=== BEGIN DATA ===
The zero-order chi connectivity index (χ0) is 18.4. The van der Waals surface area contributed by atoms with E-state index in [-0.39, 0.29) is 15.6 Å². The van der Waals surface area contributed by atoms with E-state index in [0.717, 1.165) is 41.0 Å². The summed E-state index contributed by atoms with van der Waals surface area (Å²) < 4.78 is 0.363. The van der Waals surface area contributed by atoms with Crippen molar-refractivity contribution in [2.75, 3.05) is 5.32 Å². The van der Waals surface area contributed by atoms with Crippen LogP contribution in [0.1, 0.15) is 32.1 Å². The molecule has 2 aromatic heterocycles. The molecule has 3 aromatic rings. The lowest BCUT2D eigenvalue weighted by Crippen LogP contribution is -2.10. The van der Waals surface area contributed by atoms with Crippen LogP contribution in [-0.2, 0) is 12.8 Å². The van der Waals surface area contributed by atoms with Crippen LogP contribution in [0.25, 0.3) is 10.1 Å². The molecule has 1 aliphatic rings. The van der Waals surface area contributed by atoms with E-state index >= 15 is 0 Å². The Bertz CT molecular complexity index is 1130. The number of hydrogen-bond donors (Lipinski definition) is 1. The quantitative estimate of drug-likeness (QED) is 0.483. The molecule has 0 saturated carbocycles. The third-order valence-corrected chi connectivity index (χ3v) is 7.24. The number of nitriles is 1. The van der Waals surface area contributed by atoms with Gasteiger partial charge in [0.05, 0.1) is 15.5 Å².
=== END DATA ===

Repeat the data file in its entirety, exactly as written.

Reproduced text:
The zero-order chi connectivity index (χ0) is 18.4. The van der Waals surface area contributed by atoms with E-state index in [-0.39, 0.29) is 15.6 Å². The van der Waals surface area contributed by atoms with E-state index in [0.717, 1.165) is 41.0 Å². The summed E-state index contributed by atoms with van der Waals surface area (Å²) < 4.78 is 0.363. The van der Waals surface area contributed by atoms with Crippen molar-refractivity contribution in [2.75, 3.05) is 5.32 Å². The van der Waals surface area contributed by atoms with Crippen LogP contribution in [0.1, 0.15) is 32.1 Å². The molecule has 2 aromatic heterocycles. The molecule has 3 aromatic rings. The lowest BCUT2D eigenvalue weighted by Crippen LogP contribution is -2.10. The van der Waals surface area contributed by atoms with Crippen LogP contribution in [-0.2, 0) is 12.8 Å². The van der Waals surface area contributed by atoms with Crippen LogP contribution in [0.25, 0.3) is 10.1 Å². The molecule has 1 aliphatic rings. The van der Waals surface area contributed by atoms with E-state index >= 15 is 0 Å². The Bertz CT molecular complexity index is 1130. The number of hydrogen-bond donors (Lipinski definition) is 1. The quantitative estimate of drug-likeness (QED) is 0.483. The molecule has 0 saturated carbocycles. The third-order valence-corrected chi connectivity index (χ3v) is 7.24. The number of nitriles is 1. The van der Waals surface area contributed by atoms with Gasteiger partial charge in [0.05, 0.1) is 15.5 Å².